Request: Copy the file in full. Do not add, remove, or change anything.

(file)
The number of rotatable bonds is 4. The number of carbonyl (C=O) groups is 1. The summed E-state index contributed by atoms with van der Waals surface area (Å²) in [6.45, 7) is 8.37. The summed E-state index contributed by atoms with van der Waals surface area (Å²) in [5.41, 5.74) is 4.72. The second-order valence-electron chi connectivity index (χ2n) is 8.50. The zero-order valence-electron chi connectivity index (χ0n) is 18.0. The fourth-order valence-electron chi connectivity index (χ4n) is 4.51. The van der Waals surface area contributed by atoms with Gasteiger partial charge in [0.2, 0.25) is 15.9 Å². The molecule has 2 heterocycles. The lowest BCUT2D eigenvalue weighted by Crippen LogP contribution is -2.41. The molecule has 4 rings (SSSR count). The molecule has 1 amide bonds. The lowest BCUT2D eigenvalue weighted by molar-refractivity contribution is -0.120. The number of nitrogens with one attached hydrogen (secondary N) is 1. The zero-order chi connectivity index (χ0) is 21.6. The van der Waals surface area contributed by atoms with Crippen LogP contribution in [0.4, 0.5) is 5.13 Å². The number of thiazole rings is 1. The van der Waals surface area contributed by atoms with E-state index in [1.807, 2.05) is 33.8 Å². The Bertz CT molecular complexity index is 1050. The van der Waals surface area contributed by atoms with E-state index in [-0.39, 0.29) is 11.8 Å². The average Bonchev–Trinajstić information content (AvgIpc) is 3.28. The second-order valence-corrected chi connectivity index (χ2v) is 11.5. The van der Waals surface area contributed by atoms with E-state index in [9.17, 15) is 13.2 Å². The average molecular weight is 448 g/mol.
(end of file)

The number of rotatable bonds is 4. The number of carbonyl (C=O) groups is 1. The summed E-state index contributed by atoms with van der Waals surface area (Å²) in [6.45, 7) is 8.37. The summed E-state index contributed by atoms with van der Waals surface area (Å²) in [5.41, 5.74) is 4.72. The second-order valence-electron chi connectivity index (χ2n) is 8.50. The zero-order valence-electron chi connectivity index (χ0n) is 18.0. The fourth-order valence-electron chi connectivity index (χ4n) is 4.51. The van der Waals surface area contributed by atoms with Gasteiger partial charge in [0.2, 0.25) is 15.9 Å². The molecule has 2 heterocycles. The lowest BCUT2D eigenvalue weighted by Crippen LogP contribution is -2.41. The molecule has 4 rings (SSSR count). The molecule has 1 amide bonds. The lowest BCUT2D eigenvalue weighted by molar-refractivity contribution is -0.120. The number of nitrogens with one attached hydrogen (secondary N) is 1. The zero-order chi connectivity index (χ0) is 21.6. The van der Waals surface area contributed by atoms with Crippen LogP contribution in [0.4, 0.5) is 5.13 Å². The number of thiazole rings is 1. The van der Waals surface area contributed by atoms with E-state index in [1.807, 2.05) is 33.8 Å². The Bertz CT molecular complexity index is 1050. The van der Waals surface area contributed by atoms with E-state index in [-0.39, 0.29) is 11.8 Å². The average Bonchev–Trinajstić information content (AvgIpc) is 3.28. The second-order valence-corrected chi connectivity index (χ2v) is 11.5. The van der Waals surface area contributed by atoms with E-state index in [9.17, 15) is 13.2 Å². The average molecular weight is 448 g/mol.